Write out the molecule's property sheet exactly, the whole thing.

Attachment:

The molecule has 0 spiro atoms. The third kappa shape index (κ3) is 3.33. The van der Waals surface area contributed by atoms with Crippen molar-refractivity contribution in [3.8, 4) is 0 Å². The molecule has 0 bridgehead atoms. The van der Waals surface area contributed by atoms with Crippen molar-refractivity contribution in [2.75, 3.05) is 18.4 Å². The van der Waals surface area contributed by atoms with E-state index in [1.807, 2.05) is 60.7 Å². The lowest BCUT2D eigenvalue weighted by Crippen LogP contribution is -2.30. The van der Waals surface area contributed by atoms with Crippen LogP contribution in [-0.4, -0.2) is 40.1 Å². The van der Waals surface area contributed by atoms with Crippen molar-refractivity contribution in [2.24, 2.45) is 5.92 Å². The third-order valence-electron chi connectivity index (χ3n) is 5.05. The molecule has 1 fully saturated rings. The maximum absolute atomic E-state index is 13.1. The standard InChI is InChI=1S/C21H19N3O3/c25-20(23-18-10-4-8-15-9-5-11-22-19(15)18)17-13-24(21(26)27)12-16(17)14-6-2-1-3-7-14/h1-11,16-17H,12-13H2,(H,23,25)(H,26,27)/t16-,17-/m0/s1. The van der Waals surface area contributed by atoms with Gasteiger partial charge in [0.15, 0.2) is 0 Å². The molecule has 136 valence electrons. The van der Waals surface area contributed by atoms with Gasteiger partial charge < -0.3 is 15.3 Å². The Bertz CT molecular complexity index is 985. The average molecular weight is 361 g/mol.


The molecule has 0 spiro atoms. The third kappa shape index (κ3) is 3.33. The van der Waals surface area contributed by atoms with Crippen molar-refractivity contribution in [3.8, 4) is 0 Å². The molecule has 0 bridgehead atoms. The van der Waals surface area contributed by atoms with Crippen molar-refractivity contribution in [2.75, 3.05) is 18.4 Å². The van der Waals surface area contributed by atoms with E-state index in [1.807, 2.05) is 60.7 Å². The lowest BCUT2D eigenvalue weighted by Crippen LogP contribution is -2.30. The van der Waals surface area contributed by atoms with Crippen LogP contribution in [-0.4, -0.2) is 40.1 Å². The van der Waals surface area contributed by atoms with Crippen molar-refractivity contribution in [2.24, 2.45) is 5.92 Å². The third-order valence-electron chi connectivity index (χ3n) is 5.05. The molecule has 1 fully saturated rings. The maximum absolute atomic E-state index is 13.1. The standard InChI is InChI=1S/C21H19N3O3/c25-20(23-18-10-4-8-15-9-5-11-22-19(15)18)17-13-24(21(26)27)12-16(17)14-6-2-1-3-7-14/h1-11,16-17H,12-13H2,(H,23,25)(H,26,27)/t16-,17-/m0/s1. The van der Waals surface area contributed by atoms with Gasteiger partial charge in [0.15, 0.2) is 0 Å². The molecule has 136 valence electrons. The van der Waals surface area contributed by atoms with Gasteiger partial charge < -0.3 is 15.3 Å². The Bertz CT molecular complexity index is 985. The average molecular weight is 361 g/mol.